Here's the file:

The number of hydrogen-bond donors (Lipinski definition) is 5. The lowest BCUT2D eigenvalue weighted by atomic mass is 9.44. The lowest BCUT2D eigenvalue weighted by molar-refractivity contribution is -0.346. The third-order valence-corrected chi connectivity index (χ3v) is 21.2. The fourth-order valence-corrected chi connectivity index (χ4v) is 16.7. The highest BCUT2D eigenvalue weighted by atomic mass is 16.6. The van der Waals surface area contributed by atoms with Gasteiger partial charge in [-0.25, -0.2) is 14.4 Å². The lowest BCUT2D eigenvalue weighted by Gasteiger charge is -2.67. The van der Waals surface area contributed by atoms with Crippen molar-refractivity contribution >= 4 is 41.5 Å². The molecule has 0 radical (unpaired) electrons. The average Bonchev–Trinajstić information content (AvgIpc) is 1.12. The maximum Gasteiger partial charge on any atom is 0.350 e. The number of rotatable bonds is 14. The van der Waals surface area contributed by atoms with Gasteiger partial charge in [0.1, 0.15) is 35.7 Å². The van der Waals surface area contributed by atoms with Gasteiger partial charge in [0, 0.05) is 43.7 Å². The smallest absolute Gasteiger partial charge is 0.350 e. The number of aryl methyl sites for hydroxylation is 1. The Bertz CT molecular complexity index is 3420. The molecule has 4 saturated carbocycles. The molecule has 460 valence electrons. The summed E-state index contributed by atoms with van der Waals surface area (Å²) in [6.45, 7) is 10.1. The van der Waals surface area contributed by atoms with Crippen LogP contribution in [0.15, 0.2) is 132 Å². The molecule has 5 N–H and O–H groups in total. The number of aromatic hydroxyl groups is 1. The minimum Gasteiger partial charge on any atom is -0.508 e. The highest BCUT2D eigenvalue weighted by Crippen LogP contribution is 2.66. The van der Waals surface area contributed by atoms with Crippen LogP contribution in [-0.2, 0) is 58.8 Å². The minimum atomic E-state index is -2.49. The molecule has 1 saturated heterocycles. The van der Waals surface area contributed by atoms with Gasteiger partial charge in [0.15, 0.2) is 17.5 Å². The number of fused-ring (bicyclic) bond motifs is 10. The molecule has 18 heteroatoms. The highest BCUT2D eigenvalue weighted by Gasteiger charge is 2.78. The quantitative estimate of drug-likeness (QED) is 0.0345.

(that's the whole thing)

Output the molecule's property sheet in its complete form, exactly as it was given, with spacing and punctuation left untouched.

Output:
The number of hydrogen-bond donors (Lipinski definition) is 5. The lowest BCUT2D eigenvalue weighted by atomic mass is 9.44. The lowest BCUT2D eigenvalue weighted by molar-refractivity contribution is -0.346. The third-order valence-corrected chi connectivity index (χ3v) is 21.2. The fourth-order valence-corrected chi connectivity index (χ4v) is 16.7. The highest BCUT2D eigenvalue weighted by atomic mass is 16.6. The van der Waals surface area contributed by atoms with Gasteiger partial charge in [-0.25, -0.2) is 14.4 Å². The lowest BCUT2D eigenvalue weighted by Gasteiger charge is -2.67. The van der Waals surface area contributed by atoms with Crippen molar-refractivity contribution >= 4 is 41.5 Å². The molecule has 0 radical (unpaired) electrons. The average Bonchev–Trinajstić information content (AvgIpc) is 1.12. The maximum Gasteiger partial charge on any atom is 0.350 e. The number of rotatable bonds is 14. The van der Waals surface area contributed by atoms with Gasteiger partial charge in [0.1, 0.15) is 35.7 Å². The van der Waals surface area contributed by atoms with Gasteiger partial charge in [0, 0.05) is 43.7 Å². The smallest absolute Gasteiger partial charge is 0.350 e. The number of aryl methyl sites for hydroxylation is 1. The Bertz CT molecular complexity index is 3420. The molecule has 4 saturated carbocycles. The molecule has 460 valence electrons. The summed E-state index contributed by atoms with van der Waals surface area (Å²) in [6.45, 7) is 10.1. The van der Waals surface area contributed by atoms with Crippen LogP contribution in [0.15, 0.2) is 132 Å². The molecule has 5 N–H and O–H groups in total. The number of aromatic hydroxyl groups is 1. The minimum Gasteiger partial charge on any atom is -0.508 e. The highest BCUT2D eigenvalue weighted by Crippen LogP contribution is 2.66. The van der Waals surface area contributed by atoms with Crippen LogP contribution in [-0.2, 0) is 58.8 Å². The minimum atomic E-state index is -2.49. The molecule has 1 saturated heterocycles. The van der Waals surface area contributed by atoms with Gasteiger partial charge in [0.15, 0.2) is 17.5 Å². The number of fused-ring (bicyclic) bond motifs is 10. The molecule has 18 heteroatoms. The highest BCUT2D eigenvalue weighted by Gasteiger charge is 2.78. The quantitative estimate of drug-likeness (QED) is 0.0345.